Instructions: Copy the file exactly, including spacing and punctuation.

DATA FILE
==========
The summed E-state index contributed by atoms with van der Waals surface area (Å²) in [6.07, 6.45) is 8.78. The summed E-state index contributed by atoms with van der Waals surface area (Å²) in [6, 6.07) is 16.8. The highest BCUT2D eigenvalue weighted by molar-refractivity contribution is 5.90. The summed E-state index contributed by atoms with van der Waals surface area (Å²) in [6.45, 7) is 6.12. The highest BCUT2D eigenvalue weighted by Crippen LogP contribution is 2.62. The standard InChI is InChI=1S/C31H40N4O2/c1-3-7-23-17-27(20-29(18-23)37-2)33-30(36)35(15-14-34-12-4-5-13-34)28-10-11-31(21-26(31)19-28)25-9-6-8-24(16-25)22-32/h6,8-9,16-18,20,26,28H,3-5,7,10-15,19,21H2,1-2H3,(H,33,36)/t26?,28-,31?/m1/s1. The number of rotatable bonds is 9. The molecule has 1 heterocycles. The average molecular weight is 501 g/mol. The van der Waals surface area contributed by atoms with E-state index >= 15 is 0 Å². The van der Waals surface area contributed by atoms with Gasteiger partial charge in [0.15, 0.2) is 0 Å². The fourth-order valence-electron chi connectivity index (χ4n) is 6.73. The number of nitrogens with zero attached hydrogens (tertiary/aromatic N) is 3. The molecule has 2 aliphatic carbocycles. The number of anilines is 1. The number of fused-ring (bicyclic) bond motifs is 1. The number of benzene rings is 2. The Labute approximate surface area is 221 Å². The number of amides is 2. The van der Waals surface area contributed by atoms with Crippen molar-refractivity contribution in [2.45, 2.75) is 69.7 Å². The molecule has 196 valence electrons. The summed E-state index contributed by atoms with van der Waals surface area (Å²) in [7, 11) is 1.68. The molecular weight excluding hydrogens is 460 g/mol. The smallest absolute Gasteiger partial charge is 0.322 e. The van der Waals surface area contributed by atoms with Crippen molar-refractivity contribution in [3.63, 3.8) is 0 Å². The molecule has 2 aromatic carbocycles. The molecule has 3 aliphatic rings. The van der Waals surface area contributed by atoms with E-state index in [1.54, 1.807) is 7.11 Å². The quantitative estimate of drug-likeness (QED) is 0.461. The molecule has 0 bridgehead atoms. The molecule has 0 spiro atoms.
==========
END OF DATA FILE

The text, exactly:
The summed E-state index contributed by atoms with van der Waals surface area (Å²) in [6.07, 6.45) is 8.78. The summed E-state index contributed by atoms with van der Waals surface area (Å²) in [6, 6.07) is 16.8. The highest BCUT2D eigenvalue weighted by molar-refractivity contribution is 5.90. The summed E-state index contributed by atoms with van der Waals surface area (Å²) in [6.45, 7) is 6.12. The highest BCUT2D eigenvalue weighted by Crippen LogP contribution is 2.62. The standard InChI is InChI=1S/C31H40N4O2/c1-3-7-23-17-27(20-29(18-23)37-2)33-30(36)35(15-14-34-12-4-5-13-34)28-10-11-31(21-26(31)19-28)25-9-6-8-24(16-25)22-32/h6,8-9,16-18,20,26,28H,3-5,7,10-15,19,21H2,1-2H3,(H,33,36)/t26?,28-,31?/m1/s1. The number of rotatable bonds is 9. The molecule has 1 heterocycles. The average molecular weight is 501 g/mol. The van der Waals surface area contributed by atoms with E-state index >= 15 is 0 Å². The van der Waals surface area contributed by atoms with Gasteiger partial charge in [0.15, 0.2) is 0 Å². The fourth-order valence-electron chi connectivity index (χ4n) is 6.73. The number of nitrogens with zero attached hydrogens (tertiary/aromatic N) is 3. The molecule has 2 aliphatic carbocycles. The number of anilines is 1. The number of fused-ring (bicyclic) bond motifs is 1. The number of benzene rings is 2. The Labute approximate surface area is 221 Å². The number of amides is 2. The van der Waals surface area contributed by atoms with Crippen molar-refractivity contribution in [2.45, 2.75) is 69.7 Å². The molecule has 196 valence electrons. The summed E-state index contributed by atoms with van der Waals surface area (Å²) in [7, 11) is 1.68. The molecular weight excluding hydrogens is 460 g/mol. The smallest absolute Gasteiger partial charge is 0.322 e. The van der Waals surface area contributed by atoms with Crippen molar-refractivity contribution in [3.63, 3.8) is 0 Å². The molecule has 2 aromatic carbocycles. The molecule has 3 aliphatic rings. The van der Waals surface area contributed by atoms with E-state index in [1.54, 1.807) is 7.11 Å². The quantitative estimate of drug-likeness (QED) is 0.461. The molecule has 0 bridgehead atoms. The molecule has 0 spiro atoms.